If you’re a director of a limited company but haven’t made pension contributions through your company, you could be missing out.

In the UK, under the Pensions Act 2008, every employer is required to enrol eligible staff into a workplace pension scheme and contribute towards it.

Pensions provide a win-win situation for both employers and employees. As the aim is to encourage individuals to save for their retirement, pensions allow your employees to get tax relief when you (the employer) take workplace pension contributions out of their salaries before deducting Income Tax. For a company, pension contributions reduce your company’s taxable profits.

If you’re a director of a limited company and if you’re taking a low salary, you can make pension contributions straight from your company to your own pension pot too. This is a tax-efficient way to get money from your company while providing you with money which you can retire on. In this article, our small business accountants aim to explain how pension contributions can help your company and also you, the director of a limited company.

If you’re a director of a limited company and you take salaries

In this scenario, assuming you’re a director and also a salaried employee of a limited company in England, you may get tax relief on your pension contributions worth up to 100% of your annual earnings.

Here’s an example: you and your company pay into your pension (maximum £40,000 a year), your pension provider then claims basic rate tax relief of 20% on the contributions you pay up to 100% of your annual earnings. In other words, you pay in £80, tax relief adds £20, so £100 goes into your pension.

If you’re a director of a limited company and you take salaries and dividends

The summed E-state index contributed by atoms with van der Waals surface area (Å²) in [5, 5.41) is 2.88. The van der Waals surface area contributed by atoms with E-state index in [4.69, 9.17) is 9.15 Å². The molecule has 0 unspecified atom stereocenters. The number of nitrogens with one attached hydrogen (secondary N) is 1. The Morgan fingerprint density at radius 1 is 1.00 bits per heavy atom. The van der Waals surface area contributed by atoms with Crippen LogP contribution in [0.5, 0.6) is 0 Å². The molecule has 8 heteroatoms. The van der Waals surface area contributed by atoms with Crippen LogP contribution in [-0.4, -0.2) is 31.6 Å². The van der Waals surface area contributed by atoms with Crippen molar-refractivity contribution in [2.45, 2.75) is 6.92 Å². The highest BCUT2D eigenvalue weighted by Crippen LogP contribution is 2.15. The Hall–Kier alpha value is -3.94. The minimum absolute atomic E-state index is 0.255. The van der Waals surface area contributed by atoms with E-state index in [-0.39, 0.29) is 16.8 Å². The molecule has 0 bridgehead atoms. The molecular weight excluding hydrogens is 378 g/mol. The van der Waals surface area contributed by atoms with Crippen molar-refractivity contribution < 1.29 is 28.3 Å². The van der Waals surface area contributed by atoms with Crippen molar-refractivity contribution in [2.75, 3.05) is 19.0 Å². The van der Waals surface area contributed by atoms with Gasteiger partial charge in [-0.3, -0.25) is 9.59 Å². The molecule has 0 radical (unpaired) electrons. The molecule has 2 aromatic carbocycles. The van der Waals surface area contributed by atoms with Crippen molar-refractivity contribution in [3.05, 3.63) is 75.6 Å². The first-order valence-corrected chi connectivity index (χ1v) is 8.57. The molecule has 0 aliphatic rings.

Many small business owners take a low salary and top up the income with dividends from profits. If you are in this scenario, the amount of pension tax relief you receive is limited to your salary earnings only as dividends are not considered as ‘relevant UK earnings’.

But as a director of a limited company, you can make pension contributions straight from your company’s pre-taxed income which helps your retirement and also being tax efficient.

The reasons many directors prefer this tax-efficient approach is because pension contributions in this instance may be considered as an allowable business expense if they are ‘wholly and exclusively’ for the purposes of business and they could save you corporate tax. In addition, the company also does not have to pay tax and National Insurance on the amounts it contributes to the pension pot as long as the figures are below the annual allowance which could range from anywhere between £10,000 and £40,000 per annum excluding any roll forward allowances. As the circumstances of each person are different from others, it is best to give one of our small business accountants a call on 020 8108 0090 for personalised advice.

The rules surrounding company pension contributions

While pension contributions made via your limited company are tax efficient, there are rules to follow.

Annual allowance

Don’t fully understand pensions tapering?You can learn more about it and how it may affect you in our article here. Tapered pensions annual allowance – what is it and does it affect me?.

Beware that the annual allowance is £40,000 a year, unless you have earned sufficient income to trigger the pension tapering which could reduce the annual allowance down to £10,000. Anti-pension recycling rules can also reduce this annual allowance to a lower amount of £4,000 per annum.